"You don't just wake up one day, be on tele, and drive a racehorse.
"I've put in a lot of hard yards to get drives. I've really chased and worked at it."
When she lost her junior status through studying PE at Otago University, it was tough and she survived only from drives for her trainer-father Graham.
She learned not to be put off telephoning for drives, even when repeatedly knocked back, knowing those calls were often rewarded down the line. "You're sewing seeds in their minds.
"In those early days I'd go down to Taranaki every weekend to drive at trials. There might be only two heats and then you'd turn round and drive home again. Sometimes I had to get my flatmate to drive me down and back because I'd worked so many hours with my own team I couldn't keep my eyes open."
But the rapport she built up with Central Districts trainers paid off and her efforts were rewarded down the line with more drives.
"It's a loyalty thing and you take the good with the bad. I drive for Graham Neill for example and if he has four in and they're my only drives I'll still go, even if it means I lose money. You can't let people down.
"A lot of the time I might get a full book at Manawatu but realistically I probably can't win a race. But you have to be seen to be committed to going and being there at every meeting.
"Your name has to be up there all the time - people forget you quickly in this game."
Chilcott says every northern horseman who does the Manawatu circuit takes a body blow with the stress of getting home at 3am and having to be up two hours later to work their own teams.
"But if I didn't drive, I might as well shut the doors. There was a time when I made a really good living out of training, but if I break even at the end of the month now I've had a fantastic month.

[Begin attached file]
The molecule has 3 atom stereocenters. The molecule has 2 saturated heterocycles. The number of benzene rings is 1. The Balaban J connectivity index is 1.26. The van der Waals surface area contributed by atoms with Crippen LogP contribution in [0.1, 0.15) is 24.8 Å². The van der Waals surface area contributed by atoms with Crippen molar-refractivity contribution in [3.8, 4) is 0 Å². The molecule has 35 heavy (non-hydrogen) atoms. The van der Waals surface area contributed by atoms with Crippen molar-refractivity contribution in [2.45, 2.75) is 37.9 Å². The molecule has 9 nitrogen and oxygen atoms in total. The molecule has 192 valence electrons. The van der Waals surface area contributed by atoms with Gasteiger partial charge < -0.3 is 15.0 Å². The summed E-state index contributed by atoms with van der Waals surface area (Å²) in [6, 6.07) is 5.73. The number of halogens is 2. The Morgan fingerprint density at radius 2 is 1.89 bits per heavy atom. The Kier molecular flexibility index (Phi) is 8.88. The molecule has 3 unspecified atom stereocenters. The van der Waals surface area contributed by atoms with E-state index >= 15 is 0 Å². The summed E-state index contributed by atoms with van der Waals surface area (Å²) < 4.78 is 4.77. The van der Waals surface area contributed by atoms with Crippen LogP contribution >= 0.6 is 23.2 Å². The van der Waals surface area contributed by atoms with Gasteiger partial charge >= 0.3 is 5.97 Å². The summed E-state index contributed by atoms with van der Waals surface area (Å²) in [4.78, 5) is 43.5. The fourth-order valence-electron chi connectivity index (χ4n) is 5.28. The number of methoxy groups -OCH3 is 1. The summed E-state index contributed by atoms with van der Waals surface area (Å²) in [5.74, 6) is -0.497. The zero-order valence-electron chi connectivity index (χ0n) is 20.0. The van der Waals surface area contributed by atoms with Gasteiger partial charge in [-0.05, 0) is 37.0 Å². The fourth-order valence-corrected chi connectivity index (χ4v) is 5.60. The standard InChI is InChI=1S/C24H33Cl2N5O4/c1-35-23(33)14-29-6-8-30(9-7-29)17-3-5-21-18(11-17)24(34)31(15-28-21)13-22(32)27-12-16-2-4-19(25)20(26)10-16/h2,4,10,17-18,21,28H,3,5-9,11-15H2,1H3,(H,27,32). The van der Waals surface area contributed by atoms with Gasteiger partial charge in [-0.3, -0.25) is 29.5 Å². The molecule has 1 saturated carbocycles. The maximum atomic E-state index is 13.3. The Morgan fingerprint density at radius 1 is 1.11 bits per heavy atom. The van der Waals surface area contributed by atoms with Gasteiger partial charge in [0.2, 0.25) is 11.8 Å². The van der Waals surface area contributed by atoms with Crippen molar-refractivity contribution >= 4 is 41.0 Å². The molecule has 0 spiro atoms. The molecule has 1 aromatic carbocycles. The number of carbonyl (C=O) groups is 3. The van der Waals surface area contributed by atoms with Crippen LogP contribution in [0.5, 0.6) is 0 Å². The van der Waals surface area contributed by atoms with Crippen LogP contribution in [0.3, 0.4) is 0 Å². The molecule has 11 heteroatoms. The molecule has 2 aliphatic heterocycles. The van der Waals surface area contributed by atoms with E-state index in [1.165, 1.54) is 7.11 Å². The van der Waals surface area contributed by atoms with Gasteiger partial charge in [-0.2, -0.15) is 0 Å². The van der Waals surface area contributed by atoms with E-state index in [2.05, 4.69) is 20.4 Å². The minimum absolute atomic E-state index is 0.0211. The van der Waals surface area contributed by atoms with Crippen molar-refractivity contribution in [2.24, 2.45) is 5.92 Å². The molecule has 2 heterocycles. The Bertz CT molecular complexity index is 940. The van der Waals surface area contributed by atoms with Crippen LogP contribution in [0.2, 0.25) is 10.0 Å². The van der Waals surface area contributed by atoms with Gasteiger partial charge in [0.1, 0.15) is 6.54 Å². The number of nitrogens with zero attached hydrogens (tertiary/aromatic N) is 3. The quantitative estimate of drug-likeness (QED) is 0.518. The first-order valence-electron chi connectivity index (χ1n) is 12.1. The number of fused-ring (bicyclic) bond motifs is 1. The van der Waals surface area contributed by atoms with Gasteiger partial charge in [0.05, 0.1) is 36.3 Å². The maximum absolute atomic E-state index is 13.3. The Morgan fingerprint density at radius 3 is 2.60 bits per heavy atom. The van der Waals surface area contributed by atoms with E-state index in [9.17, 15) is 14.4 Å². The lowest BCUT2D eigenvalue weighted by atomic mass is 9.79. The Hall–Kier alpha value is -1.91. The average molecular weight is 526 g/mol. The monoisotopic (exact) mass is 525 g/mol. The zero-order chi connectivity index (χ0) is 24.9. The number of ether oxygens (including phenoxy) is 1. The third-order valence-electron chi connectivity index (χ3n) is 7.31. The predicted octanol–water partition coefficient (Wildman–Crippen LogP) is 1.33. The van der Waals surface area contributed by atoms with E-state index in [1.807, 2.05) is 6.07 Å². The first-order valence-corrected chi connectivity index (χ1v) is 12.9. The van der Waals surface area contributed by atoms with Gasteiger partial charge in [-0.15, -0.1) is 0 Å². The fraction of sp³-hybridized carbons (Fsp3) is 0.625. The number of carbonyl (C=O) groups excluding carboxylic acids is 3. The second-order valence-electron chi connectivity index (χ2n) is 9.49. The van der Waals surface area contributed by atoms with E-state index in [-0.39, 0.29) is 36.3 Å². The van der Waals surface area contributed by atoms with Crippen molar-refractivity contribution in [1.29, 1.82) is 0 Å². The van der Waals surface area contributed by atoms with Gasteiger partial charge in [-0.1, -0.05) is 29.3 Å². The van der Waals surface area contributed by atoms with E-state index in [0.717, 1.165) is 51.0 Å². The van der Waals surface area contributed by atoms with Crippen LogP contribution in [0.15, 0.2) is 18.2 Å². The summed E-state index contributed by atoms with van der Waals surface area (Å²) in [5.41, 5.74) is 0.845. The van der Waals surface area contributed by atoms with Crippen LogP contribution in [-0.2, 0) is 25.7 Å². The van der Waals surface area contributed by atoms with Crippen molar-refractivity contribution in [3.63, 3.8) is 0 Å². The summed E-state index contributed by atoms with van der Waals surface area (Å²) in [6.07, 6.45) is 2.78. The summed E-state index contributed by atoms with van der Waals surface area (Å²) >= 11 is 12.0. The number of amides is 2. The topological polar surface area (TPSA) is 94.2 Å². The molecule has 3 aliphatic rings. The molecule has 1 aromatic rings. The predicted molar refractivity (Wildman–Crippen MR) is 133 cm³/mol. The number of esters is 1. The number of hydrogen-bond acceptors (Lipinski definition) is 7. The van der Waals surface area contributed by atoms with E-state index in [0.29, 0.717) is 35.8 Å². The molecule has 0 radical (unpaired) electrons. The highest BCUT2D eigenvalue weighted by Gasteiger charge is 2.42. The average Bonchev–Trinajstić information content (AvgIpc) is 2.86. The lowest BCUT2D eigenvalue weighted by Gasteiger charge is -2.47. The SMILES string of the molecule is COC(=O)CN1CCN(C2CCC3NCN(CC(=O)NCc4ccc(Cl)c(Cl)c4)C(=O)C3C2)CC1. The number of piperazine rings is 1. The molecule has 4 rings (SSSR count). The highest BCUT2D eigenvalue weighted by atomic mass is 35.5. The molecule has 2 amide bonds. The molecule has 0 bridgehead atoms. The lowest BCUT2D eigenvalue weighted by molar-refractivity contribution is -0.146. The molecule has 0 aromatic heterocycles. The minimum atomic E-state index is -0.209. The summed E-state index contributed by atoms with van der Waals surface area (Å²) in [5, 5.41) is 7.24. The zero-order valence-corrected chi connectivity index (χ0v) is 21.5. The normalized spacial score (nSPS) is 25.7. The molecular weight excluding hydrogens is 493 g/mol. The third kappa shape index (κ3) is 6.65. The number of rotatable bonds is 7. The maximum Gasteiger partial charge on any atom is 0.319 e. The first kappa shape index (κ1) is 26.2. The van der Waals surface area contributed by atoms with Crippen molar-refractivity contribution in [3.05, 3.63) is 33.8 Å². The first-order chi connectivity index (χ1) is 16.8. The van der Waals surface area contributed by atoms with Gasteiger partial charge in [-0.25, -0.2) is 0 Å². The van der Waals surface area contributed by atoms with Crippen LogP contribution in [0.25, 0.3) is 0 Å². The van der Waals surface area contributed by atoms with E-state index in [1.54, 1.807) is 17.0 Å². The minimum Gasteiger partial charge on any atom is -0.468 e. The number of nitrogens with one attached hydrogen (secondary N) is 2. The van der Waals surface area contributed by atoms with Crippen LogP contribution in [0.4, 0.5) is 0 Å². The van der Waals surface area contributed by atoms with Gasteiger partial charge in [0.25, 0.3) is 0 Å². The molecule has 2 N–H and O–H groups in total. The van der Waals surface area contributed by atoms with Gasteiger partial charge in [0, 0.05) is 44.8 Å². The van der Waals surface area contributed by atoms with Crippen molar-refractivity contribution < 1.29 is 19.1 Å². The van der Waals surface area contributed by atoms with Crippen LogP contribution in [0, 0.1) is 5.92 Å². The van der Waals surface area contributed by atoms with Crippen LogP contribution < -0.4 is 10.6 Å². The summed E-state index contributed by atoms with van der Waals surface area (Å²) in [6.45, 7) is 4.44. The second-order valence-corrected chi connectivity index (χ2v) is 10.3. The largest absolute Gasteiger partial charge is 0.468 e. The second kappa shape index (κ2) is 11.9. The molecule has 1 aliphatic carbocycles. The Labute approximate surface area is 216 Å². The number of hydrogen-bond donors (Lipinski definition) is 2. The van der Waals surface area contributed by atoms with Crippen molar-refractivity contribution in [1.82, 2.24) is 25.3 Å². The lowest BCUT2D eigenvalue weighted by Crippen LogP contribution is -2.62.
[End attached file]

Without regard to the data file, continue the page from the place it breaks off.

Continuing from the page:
"You've only got to look at the stakes we're racing for - they've more than halved and costs have more than doubled. The cost of feed has gone through the roof, sawdust, gear, you have to pay staff more.
"My training fees were $35 a day 10 years ago and now they're $40. I'd have to charge $100 a day to make any money and then we'd have no owners."
It was a reality which Chilcott tried to bring home to the Judicial Control Authority on Friday when giving submissions on penalty for a charge of speed duelling with Sailesh Abernethy in July.
"I have 10 horses in work, half of which I have shares in, and a big mortgage. How can they fine me $1000 and suspend me for 40 drives?"
Chilcott said you never see drivers who earn $70 a drive playing golf every other day like jockeys who get $125 a ride.
Chilcott hopes one day to be able to join the ranks of the elite trainers, the few who can earn their living from percentages of a steady stream of winners.
She'd like more winners like her previous best in Disprove, Waharoa and the bold going Shredder.
But she knows that in all likelihood she will have to rely on loyal owners like Cliff Thomas to continue to support her.
And that's why she is so big on giving good feedback after every drive.
"I always try to spend time with owners and trainers after a race, talking about how they went and whether they're geared up right."
There was nothing wrong with the way Steve Phillips had Windinherhair rigged on Friday night and the conversation was high spirited to say the least, after the mare sailed up the passing lane to win untested.
The look of joy on Chilcott's face said it all as she came back to scale five fingers splayed in a salute to the magic 500.
- © Fairfax NZ News